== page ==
5 Ways to Deal with Water Leaks Caused by Ice Dams
But if you want to control the leaking as much as possible and minimize the harmful effects, here are a few tips (some of which you probably know already, some of which maybe you haven’t thought of):
1. Set down some towels. Big bath towels or beach towels are ideal. Try to change them every now and then, so that they’re not sopping wet and unable to absorb more water. If you don’t have fresh towels on hand, wring out the wet ones and put them back into action.
2. If water is dripping onto a specific area, set out some buckets to collect it.
3. Set up FANS. Lots of fans. If you own one, it’ll help. If you own ten, haul them upstairs and get them churning air. This doesn’t even occur to most people, but fans are an enormous help because they evaporate the water quickly.
4. Turn the heat down as much as possible. I’m not going to pull a Jimmy Carter on you and tell you to turn the heat down until you’re shivering and scampering for the nearest sweater. However, the whole reason your roof is leaking is because heat has built up in your attic and melted the snow and ice atop your roof. Less heat means less melting, and less melting means less leaking. If the thermostat is set to 75, maybe turn it down to 70. 65 is even better. 60 is better still. You get the idea.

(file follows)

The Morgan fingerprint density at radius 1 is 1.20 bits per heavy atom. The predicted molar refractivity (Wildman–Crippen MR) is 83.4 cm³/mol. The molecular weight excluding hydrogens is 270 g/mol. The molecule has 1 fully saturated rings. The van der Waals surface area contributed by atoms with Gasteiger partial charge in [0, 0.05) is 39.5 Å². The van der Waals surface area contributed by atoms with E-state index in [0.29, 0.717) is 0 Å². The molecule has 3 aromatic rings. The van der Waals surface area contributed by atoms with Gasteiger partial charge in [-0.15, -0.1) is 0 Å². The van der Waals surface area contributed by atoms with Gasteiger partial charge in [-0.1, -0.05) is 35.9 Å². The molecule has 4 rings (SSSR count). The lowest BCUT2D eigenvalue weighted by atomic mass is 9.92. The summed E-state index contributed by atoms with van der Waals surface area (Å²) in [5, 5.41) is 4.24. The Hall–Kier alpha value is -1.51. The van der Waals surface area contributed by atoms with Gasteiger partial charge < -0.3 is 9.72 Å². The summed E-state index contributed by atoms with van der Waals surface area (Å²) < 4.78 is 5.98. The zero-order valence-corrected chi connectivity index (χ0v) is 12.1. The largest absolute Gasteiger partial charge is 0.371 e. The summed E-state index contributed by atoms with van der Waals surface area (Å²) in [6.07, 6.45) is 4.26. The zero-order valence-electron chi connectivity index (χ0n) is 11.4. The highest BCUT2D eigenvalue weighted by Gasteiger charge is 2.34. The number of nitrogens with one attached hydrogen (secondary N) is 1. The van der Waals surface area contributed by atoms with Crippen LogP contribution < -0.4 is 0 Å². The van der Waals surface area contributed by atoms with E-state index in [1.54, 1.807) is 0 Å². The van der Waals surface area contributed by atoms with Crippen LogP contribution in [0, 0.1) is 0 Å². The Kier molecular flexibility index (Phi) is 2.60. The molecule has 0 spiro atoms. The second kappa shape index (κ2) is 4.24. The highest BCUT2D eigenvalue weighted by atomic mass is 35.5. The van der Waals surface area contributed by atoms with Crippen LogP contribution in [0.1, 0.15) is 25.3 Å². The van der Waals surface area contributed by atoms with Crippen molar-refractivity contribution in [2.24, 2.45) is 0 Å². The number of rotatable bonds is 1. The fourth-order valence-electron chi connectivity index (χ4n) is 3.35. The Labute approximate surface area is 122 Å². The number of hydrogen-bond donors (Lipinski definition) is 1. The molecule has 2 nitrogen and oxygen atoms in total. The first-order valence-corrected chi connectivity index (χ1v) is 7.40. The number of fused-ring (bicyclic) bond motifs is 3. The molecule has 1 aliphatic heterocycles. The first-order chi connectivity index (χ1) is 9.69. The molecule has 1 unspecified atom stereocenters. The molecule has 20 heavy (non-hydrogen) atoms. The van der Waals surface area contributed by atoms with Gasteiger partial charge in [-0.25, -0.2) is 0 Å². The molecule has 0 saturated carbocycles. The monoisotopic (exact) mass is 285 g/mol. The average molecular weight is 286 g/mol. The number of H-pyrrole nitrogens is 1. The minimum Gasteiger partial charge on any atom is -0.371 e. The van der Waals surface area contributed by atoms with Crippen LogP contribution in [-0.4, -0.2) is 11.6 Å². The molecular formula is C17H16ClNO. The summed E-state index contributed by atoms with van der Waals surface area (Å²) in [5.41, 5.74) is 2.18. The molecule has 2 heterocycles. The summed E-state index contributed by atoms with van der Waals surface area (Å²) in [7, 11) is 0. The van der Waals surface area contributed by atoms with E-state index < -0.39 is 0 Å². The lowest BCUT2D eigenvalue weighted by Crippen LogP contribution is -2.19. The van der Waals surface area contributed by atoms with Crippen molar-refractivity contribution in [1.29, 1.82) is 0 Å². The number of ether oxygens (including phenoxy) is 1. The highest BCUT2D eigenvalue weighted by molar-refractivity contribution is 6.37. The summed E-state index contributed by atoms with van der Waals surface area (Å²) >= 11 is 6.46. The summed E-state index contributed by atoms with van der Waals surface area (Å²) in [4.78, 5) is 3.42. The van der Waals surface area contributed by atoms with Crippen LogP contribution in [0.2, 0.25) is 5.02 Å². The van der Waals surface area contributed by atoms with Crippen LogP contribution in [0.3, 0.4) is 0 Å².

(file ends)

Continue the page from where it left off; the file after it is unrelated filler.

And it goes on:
5. If you see soggy-looking sheetrock, poke or drill a small hole in it and put a bucket underneath the leak. Use a drill bit, a nail or an awl, or some sort of sharp skewer-like metal poker that’s about 1/8 inch in diameter. Poking an object through wet sheetrock should be extremely easy and won’t require any brute force.
By the way, DO NOT bring space heaters into the wet area where there’s leaking. They won’t really help evaporate the water (not enough heat). Plus, hot electrical coils and water don’t mix.
To a safe, toasty, bone-dry, leak-free home!